This is part two. See part one
Online sponsorships and banner ads were some of the first avenues for advertisers to reach Web site visitors with HotWired introducing graphical banner advertisements to the Web in 1994 (Fain, Penderson, 2005). These banners quickly became so pervasive that as early as 1998 the term “banner blindness” was coined.
Several studies “noted that a participant in a usability test overlooked an animated banner containing the information she was looking for. It may be that people searching for specific information on the web tend to ignore large, colorful items that are clearly distinguished from other items on the page. Ironically, they miss the very items the page designers want them to see and that would in fact help them reach their goal. We have dubbed this phenomenon “banner blindness” (Feist, 2002).
As the Flash player became more ubiquitous and approached a 99% installed base Flash ads entered the marketplace and Web site visitors and advertiser were given new options serve audio and video for the first time inside of advertisements.
“Sponsored search has evolved to satisfy users’ need for relevant search results and advertisers’ desire for qualified traffic to their websites, and it is now considered to be among the most effective marketing vehicles available. … In 1998, GoTo, later Overture Services, was the first to combine these elements. Yahoo! acquired Overture in 2003, re-branding it to Yahoo! Search Marketing in 2005. BeFirst – now MIVA – followed with a similar product in 1999. Google adopted the model and modified it to incorporate click feedback in 2002. In 2005, Ask Jeeves adopted it, and MSN Search extended it to support behavioral targeting.” (Fain, Penderson, 2005)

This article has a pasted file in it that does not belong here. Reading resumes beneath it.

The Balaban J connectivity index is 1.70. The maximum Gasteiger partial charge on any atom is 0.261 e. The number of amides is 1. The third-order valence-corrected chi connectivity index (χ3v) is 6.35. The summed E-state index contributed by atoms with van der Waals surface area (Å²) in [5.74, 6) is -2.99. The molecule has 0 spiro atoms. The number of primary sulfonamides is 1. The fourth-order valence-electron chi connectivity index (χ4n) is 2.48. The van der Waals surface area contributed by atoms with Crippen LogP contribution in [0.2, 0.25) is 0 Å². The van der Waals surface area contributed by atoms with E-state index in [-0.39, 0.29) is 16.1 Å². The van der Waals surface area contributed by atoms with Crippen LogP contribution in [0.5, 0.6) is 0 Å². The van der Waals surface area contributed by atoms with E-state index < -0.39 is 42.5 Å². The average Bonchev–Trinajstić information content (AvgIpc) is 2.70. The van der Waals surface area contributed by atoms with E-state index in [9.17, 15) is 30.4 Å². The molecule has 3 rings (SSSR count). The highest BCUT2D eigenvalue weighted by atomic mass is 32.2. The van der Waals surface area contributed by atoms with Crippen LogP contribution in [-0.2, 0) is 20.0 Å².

The latest forms of Internet communication involve Social media , the interactions between people and like minded groups of customers. Social media involve blogs and social sites like MySpace and Facebook. In the case of MySpace and Facebook brands often create profiles via these services to attract fans and as a method of informing and influencing. Along with these developments in Internet Marketing company’s of all sizes are reallocating their budgets to accommodate these new media into the traditional marketing mix of print, directmail, TV, radio, outdoor and event marketing.
As the traditional marketing mix expands, marketing budgets reallocate to incorporate the new mix of opportunities. Reports this year from the UK indicated that as much as half of marketing budgets will be moved into Internet marketing for 2008 (Leggatt, 2008). In the U.S. the hospitality industry reported that for 2007 “a remarkable 68% of hoteliers … shift(ed) their budgets from offline to online marketing activities, representing a huge shift from traditional methods” (HeBS Team, 2007) .
From very humble beginnings Internet marketing has quickly come to the center of the marketing mix for many organizations both small and large.
(c) 2008, Rob Ainbinder